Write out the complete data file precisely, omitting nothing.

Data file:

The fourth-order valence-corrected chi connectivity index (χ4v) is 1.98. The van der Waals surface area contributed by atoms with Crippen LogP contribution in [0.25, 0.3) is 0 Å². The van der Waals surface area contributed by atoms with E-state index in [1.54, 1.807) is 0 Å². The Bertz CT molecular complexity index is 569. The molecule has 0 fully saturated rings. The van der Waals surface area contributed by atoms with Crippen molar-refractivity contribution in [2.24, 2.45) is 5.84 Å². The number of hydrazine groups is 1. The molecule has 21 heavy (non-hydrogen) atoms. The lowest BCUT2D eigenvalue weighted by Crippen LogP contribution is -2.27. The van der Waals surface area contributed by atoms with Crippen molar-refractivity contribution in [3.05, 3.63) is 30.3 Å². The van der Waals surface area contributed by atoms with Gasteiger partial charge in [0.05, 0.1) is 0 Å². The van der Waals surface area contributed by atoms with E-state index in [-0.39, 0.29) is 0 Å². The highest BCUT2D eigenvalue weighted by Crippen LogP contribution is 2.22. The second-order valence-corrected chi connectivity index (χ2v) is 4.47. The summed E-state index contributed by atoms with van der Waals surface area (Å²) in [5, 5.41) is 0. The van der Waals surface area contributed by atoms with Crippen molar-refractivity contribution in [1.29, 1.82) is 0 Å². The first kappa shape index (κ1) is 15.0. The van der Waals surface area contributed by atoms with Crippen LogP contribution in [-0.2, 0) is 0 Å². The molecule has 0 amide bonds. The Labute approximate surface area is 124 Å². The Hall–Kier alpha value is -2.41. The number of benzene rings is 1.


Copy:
The fourth-order valence-corrected chi connectivity index (χ4v) is 1.98. The van der Waals surface area contributed by atoms with Crippen LogP contribution in [0.25, 0.3) is 0 Å². The van der Waals surface area contributed by atoms with E-state index in [1.54, 1.807) is 0 Å². The Bertz CT molecular complexity index is 569. The molecule has 0 fully saturated rings. The van der Waals surface area contributed by atoms with Crippen molar-refractivity contribution in [2.24, 2.45) is 5.84 Å². The number of hydrazine groups is 1. The molecule has 21 heavy (non-hydrogen) atoms. The lowest BCUT2D eigenvalue weighted by Crippen LogP contribution is -2.27. The van der Waals surface area contributed by atoms with Crippen molar-refractivity contribution in [3.05, 3.63) is 30.3 Å². The van der Waals surface area contributed by atoms with Gasteiger partial charge in [0.05, 0.1) is 0 Å². The van der Waals surface area contributed by atoms with E-state index in [-0.39, 0.29) is 0 Å². The highest BCUT2D eigenvalue weighted by Crippen LogP contribution is 2.22. The second-order valence-corrected chi connectivity index (χ2v) is 4.47. The summed E-state index contributed by atoms with van der Waals surface area (Å²) in [5, 5.41) is 0. The van der Waals surface area contributed by atoms with Crippen molar-refractivity contribution in [1.29, 1.82) is 0 Å². The first kappa shape index (κ1) is 15.0. The van der Waals surface area contributed by atoms with Crippen LogP contribution in [-0.2, 0) is 0 Å². The molecule has 0 amide bonds. The Labute approximate surface area is 124 Å². The Hall–Kier alpha value is -2.41. The number of benzene rings is 1.